British players tend to prefer baroque trumpets with three or four holes, allowing the player to make half-step transpositions and blow a relatively easy high C.[7]

An example of a multi-hole baroque trumpet is the coiled Jägertrompete made by Helmut Finke,[8] used by the Concentus musicus Wien on many of their early recordings. However, this model has fallen out of favor with period instrument groups, and is seldom used nowadays.

Baroque trumpet, model Johann Leonhard Ehe III, Nürnberg, 1700

Mouthpieces

The mouthpiece plays a role in re-creating an "authentic" performance. Many trumpeters continue to use a version of their modern mouthpiece on the baroque trumpet, fitted with a larger shank. This is unfortunate, since the art of playing in the highest clarino (clear) register depended to a great extent on the typical shallow-cupped mouthpiece of the period. When using the shallow-cupped mouthpiece, there is not only a greater ease in the upper register but also a lighter, less forceful sound. The latter blends better, is less tiring to the player, and is far more appropriate when performing with other baroque-style instruments.[]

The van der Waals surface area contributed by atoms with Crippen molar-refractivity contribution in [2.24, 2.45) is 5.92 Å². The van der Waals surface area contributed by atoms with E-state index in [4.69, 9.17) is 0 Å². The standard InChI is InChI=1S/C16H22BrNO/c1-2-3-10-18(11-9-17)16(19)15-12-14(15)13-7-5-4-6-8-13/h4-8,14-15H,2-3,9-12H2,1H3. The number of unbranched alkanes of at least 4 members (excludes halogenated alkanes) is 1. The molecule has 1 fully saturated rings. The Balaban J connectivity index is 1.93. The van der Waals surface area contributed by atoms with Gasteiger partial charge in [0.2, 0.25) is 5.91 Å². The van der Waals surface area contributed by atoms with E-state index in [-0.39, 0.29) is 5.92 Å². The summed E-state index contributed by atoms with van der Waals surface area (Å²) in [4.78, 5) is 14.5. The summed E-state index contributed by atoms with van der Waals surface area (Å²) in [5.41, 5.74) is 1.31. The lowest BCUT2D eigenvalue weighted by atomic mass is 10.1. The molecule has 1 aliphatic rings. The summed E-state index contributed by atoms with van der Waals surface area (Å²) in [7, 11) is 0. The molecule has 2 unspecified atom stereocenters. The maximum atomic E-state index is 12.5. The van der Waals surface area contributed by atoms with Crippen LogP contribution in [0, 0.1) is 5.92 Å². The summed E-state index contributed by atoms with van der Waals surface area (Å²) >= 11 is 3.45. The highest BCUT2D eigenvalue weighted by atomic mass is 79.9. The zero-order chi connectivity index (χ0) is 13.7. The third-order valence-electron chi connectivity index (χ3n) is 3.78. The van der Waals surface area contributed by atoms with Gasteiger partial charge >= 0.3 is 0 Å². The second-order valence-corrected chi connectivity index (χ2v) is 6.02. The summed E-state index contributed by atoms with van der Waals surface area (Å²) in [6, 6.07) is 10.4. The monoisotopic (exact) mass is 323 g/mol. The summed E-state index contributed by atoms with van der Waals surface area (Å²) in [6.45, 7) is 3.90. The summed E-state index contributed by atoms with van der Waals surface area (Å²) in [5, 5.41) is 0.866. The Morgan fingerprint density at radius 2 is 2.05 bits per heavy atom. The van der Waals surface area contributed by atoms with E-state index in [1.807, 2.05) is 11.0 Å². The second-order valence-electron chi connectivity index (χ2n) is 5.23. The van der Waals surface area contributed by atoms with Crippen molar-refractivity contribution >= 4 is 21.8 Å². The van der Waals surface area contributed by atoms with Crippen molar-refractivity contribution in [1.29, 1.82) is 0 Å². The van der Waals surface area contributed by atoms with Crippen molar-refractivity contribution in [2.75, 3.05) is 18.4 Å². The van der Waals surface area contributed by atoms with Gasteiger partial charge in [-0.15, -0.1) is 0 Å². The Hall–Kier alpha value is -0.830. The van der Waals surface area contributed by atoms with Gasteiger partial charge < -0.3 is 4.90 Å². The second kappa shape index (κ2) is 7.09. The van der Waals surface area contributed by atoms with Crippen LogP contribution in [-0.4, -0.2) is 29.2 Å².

See also

References

  1. ^ Smithers, Don L. 1988 The Music and History of the Baroque Trumpet before 1721. 2nd edition. Carbondale, IL: Southern Illinois University Press.
  2. ^ Barclay, Robert. 1998. A New Species of Instrument: The Vented Trumpet in Context. Historic Brass Journal, vol. 10: p.1-13.
  3. ^ Barclay, Robert. 1992. The Art of the Trumpet-Maker. Oxford: Oxford University Press.
  4. ^ Barclay, Robert, The Art of Trumpet Maker, Clarindon Press, 1996
  5. ^ a b Holier Than Thou, Mike Diprose, Early Music Review 138, October 2010
  6. ^ http://www.ewaldmeinl.de/
  7. ^ Steele-Perkins, Crispian. 2001. The Trumpet. London: Kahn & Averill.
  8. ^ http://www.finkehorns.de/

External links